Faced with a smorgasbord of potential electoral reforms at an informal meeting Monday, a bipartisan group of House and Senate lawmakers gravitated toward expanding Pennsylvania’s restrictive and archaic absentee ballot rules.
“I hope we can finally finalize a plan to bring no-excuse absentee ballots to Pennsylvania,” Senate State Government Committee Chairman Mike Folmer, R-Lebanon, said at the start of the Capitol roundtable.
The statement, from one of Harrisburg’s biggest champions of electoral reforms, came as the House returns from summer recess Tuesday. The Senate will be back in session Sept. 23.
Capitol insiders have signaled that election reform will be on the autumn agenda. But after Monday’s joint meeting of the House and Senate State Government committees, Folmer was hesitant to commit to a deadline for reforming state law to allow anyone to vote by absentee ballot.
He only promised to give passing no-excuse absentee voting by 2020 a “college try.”
Both election reform advocates and the County Commissioners Association of Pennsylvania, a group representing Pennsylvania’s 67 county governments — including their boards of elections — agreed that the time is right to approve no-excuse absentee ballots.
“Everybody wants elections to be more accessible, and we want more people to be involved,” Jim Kantz, a Snyder County commissioner, and co-chair of CCAP’s election committee, said.
Under current state law, voters who meet certain standards must request an absentee ballot from their county elections’ office by the Tuesday before Election Day. They must then return their ballots to the county by 5 p.m. on the Friday before Election Day.
The law, among the most restrictive in the nation, is under a legal challenge from the Pennsylvania chapter of the American Civil Liberties Union. Thousands of ballots in Philadelphia and its collar counties arrived after the November 2018 deadline and were not counted, the Inquirer reported.
While there is agreement that absentee voting needs to be reformed, Folmer said there would be disagreements over the deadline for ballots to reach a county election office.
The County Commissioners Association is not taking a position. But lawmakers expressed a desire to have election tallies nearly complete on election night. On Monday, they floated an 8 p.m. Election Night deadline for absentee ballots.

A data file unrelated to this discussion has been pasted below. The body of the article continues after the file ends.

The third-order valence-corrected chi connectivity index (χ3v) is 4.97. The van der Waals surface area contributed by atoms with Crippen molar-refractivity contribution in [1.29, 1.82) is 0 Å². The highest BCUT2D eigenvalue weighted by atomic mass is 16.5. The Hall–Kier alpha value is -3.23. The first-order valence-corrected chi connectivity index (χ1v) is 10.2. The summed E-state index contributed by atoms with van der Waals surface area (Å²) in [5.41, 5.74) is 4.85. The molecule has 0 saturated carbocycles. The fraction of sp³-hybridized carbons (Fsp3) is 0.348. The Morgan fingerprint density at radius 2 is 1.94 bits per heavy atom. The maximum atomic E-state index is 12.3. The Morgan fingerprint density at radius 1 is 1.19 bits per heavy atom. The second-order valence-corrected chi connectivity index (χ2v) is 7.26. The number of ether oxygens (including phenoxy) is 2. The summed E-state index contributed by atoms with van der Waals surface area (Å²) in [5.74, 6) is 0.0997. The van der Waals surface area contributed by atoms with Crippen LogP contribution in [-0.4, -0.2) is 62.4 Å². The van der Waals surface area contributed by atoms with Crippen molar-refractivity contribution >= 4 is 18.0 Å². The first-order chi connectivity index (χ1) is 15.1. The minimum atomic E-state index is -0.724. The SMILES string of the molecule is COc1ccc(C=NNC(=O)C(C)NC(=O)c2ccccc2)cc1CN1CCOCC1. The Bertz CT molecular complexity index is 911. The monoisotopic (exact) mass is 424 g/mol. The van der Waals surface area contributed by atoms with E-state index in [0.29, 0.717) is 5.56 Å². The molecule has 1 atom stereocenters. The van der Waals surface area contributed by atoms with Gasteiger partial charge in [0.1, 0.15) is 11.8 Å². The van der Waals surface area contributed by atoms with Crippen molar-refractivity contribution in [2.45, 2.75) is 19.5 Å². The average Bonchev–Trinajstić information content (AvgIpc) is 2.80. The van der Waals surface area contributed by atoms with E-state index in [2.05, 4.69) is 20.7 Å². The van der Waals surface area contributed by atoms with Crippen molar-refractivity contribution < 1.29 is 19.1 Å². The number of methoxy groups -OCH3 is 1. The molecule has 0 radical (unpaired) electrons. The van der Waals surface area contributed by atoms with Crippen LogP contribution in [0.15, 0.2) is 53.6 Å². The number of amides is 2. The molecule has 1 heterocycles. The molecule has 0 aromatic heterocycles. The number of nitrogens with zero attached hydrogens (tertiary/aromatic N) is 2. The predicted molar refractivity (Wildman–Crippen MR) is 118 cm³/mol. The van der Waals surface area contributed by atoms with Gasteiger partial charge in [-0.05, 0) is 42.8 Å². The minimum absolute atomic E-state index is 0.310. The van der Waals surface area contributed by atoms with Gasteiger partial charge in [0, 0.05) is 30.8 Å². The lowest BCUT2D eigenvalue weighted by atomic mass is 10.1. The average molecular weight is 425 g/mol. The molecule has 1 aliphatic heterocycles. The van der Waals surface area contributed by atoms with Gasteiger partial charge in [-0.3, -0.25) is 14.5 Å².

But Ray Murphy, president of the state electoral reform advocacy group Keystone Votes, is dreaming even bigger. He said absentee ballots should be able to arrive one week after Election Day and still be counted.
That’s currently the deadline for absentee ballots from a military or overseas voter.
While some lawmakers raised concerns about slowing counting speed, Murphy said tech could erase the question. With electronic ballot scanners that take away the time and potential errors of hand-counting an increased number of absentee ballots, it could be a non-issue going forward.
Pointing to other states, Murphy said that absentee ballots typically trickle in before Election Day, rather than coming in all at once.
“Who wants to be in the uncomfortable position of saying someone’s vote doesn’t count because the post office didn’t get the ballot there soon enough?” Murphy said after the roundtable.
In order to expand absentee voting, Murphy, the County Commissioners Association, and lawmakers all agreed the state would need to eliminate a provision that lets voters cancel their absentee ballot and vote on Election Day.
Removing the provision would simplify voter rolls and ease counting mailed-in ballots on election night, they said.
Monday’s meeting also included brief discussions of a measure to limit the number of ballots printed for Election Day, as well as establishing a bipartisan voting law reform commission.
The General Assembly took a run at electoral reforms during the spring budget debate, sending Gov. Tom Wolf an omnibus bill that tied limited absentee ballot reforms and restrictions on the number of ballots printed to $90 million in money for new, secure voting machines.
While the new machine funding was necessitated by a decree from the Wolf administration, Democrats raised concerns about the bill’s elimination of straight-ticket voting.
But Wolf’s use of gubernatorial prerogative rankled Republicans, and the veto was still weighing on Folmer Monday.
Whether on the number of ballots to be printed or straight-ticket voting, Folmer said he thought there was agreement with Democrats earlier — though the vetoed bill passed with just seven Democratic votes between the House and Senate.
An early version of the Senate bill to eliminate straight ticket voting was approved unanimously in committee as well, before it passed in a near-partyline floor vote.
Folmer said he hopes more communication will lead to bipartisan solutions on electoral reforms in the future.